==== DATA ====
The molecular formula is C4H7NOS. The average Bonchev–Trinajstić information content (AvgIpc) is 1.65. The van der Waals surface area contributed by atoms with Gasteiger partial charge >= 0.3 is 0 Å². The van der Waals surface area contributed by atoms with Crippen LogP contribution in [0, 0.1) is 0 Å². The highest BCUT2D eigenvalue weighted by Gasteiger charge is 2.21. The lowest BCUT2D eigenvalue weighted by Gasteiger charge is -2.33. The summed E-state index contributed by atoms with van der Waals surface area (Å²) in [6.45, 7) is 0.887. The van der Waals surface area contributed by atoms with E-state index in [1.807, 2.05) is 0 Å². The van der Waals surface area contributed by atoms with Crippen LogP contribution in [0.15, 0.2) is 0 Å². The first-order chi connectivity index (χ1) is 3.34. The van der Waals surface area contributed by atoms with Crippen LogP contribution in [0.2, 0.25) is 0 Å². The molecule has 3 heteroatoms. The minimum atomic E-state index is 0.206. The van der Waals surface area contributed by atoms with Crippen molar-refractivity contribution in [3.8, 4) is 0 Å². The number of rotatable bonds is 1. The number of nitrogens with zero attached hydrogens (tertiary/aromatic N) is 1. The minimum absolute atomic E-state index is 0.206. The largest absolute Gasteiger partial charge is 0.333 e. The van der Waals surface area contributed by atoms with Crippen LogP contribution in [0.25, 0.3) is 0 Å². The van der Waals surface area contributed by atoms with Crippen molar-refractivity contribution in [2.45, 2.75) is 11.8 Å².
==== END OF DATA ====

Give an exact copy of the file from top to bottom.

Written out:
The molecular formula is C4H7NOS. The average Bonchev–Trinajstić information content (AvgIpc) is 1.65. The van der Waals surface area contributed by atoms with Gasteiger partial charge >= 0.3 is 0 Å². The van der Waals surface area contributed by atoms with Crippen LogP contribution in [0, 0.1) is 0 Å². The highest BCUT2D eigenvalue weighted by Gasteiger charge is 2.21. The lowest BCUT2D eigenvalue weighted by Gasteiger charge is -2.33. The summed E-state index contributed by atoms with van der Waals surface area (Å²) in [6.45, 7) is 0.887. The van der Waals surface area contributed by atoms with E-state index in [1.807, 2.05) is 0 Å². The van der Waals surface area contributed by atoms with Crippen LogP contribution in [0.15, 0.2) is 0 Å². The first-order chi connectivity index (χ1) is 3.34. The van der Waals surface area contributed by atoms with Crippen LogP contribution in [0.2, 0.25) is 0 Å². The molecule has 3 heteroatoms. The minimum atomic E-state index is 0.206. The van der Waals surface area contributed by atoms with Crippen molar-refractivity contribution in [3.8, 4) is 0 Å². The number of rotatable bonds is 1. The number of nitrogens with zero attached hydrogens (tertiary/aromatic N) is 1. The minimum absolute atomic E-state index is 0.206. The largest absolute Gasteiger partial charge is 0.333 e. The van der Waals surface area contributed by atoms with Crippen LogP contribution in [0.25, 0.3) is 0 Å². The van der Waals surface area contributed by atoms with Crippen molar-refractivity contribution in [2.45, 2.75) is 11.8 Å².